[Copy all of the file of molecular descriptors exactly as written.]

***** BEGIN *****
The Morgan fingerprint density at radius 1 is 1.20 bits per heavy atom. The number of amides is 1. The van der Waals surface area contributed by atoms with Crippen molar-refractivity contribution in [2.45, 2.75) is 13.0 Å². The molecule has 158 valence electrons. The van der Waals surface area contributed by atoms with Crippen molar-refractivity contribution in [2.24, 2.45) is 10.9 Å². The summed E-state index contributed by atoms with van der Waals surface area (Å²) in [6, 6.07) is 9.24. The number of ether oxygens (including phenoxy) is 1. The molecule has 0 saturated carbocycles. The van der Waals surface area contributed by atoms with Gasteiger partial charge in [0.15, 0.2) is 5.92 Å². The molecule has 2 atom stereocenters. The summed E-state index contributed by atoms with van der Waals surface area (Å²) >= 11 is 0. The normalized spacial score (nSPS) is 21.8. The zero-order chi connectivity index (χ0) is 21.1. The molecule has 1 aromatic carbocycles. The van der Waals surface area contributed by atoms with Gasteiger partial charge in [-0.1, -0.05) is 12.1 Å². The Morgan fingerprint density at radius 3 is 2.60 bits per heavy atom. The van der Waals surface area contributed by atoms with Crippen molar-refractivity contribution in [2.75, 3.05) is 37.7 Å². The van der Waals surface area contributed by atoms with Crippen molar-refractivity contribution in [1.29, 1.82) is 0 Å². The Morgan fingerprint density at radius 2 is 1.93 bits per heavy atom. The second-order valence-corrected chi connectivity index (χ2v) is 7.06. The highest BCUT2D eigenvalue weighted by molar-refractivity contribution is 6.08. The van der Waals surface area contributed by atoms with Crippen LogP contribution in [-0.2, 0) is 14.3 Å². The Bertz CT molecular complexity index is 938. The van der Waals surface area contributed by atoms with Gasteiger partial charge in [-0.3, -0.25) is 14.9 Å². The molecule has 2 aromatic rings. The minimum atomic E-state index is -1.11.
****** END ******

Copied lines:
The Morgan fingerprint density at radius 1 is 1.20 bits per heavy atom. The number of amides is 1. The van der Waals surface area contributed by atoms with Crippen molar-refractivity contribution in [2.45, 2.75) is 13.0 Å². The molecule has 158 valence electrons. The van der Waals surface area contributed by atoms with Crippen molar-refractivity contribution in [2.24, 2.45) is 10.9 Å². The summed E-state index contributed by atoms with van der Waals surface area (Å²) in [6, 6.07) is 9.24. The number of ether oxygens (including phenoxy) is 1. The molecule has 0 saturated carbocycles. The van der Waals surface area contributed by atoms with Gasteiger partial charge in [0.15, 0.2) is 5.92 Å². The molecule has 2 atom stereocenters. The summed E-state index contributed by atoms with van der Waals surface area (Å²) >= 11 is 0. The normalized spacial score (nSPS) is 21.8. The zero-order chi connectivity index (χ0) is 21.1. The molecule has 1 aromatic carbocycles. The van der Waals surface area contributed by atoms with Gasteiger partial charge in [-0.1, -0.05) is 12.1 Å². The Morgan fingerprint density at radius 3 is 2.60 bits per heavy atom. The van der Waals surface area contributed by atoms with Crippen molar-refractivity contribution in [2.75, 3.05) is 37.7 Å². The van der Waals surface area contributed by atoms with Crippen molar-refractivity contribution in [1.29, 1.82) is 0 Å². The Morgan fingerprint density at radius 2 is 1.93 bits per heavy atom. The second-order valence-corrected chi connectivity index (χ2v) is 7.06. The highest BCUT2D eigenvalue weighted by molar-refractivity contribution is 6.08. The van der Waals surface area contributed by atoms with Crippen LogP contribution in [-0.2, 0) is 14.3 Å². The Bertz CT molecular complexity index is 938. The van der Waals surface area contributed by atoms with Gasteiger partial charge in [-0.3, -0.25) is 14.9 Å². The molecule has 2 aromatic rings. The minimum atomic E-state index is -1.11.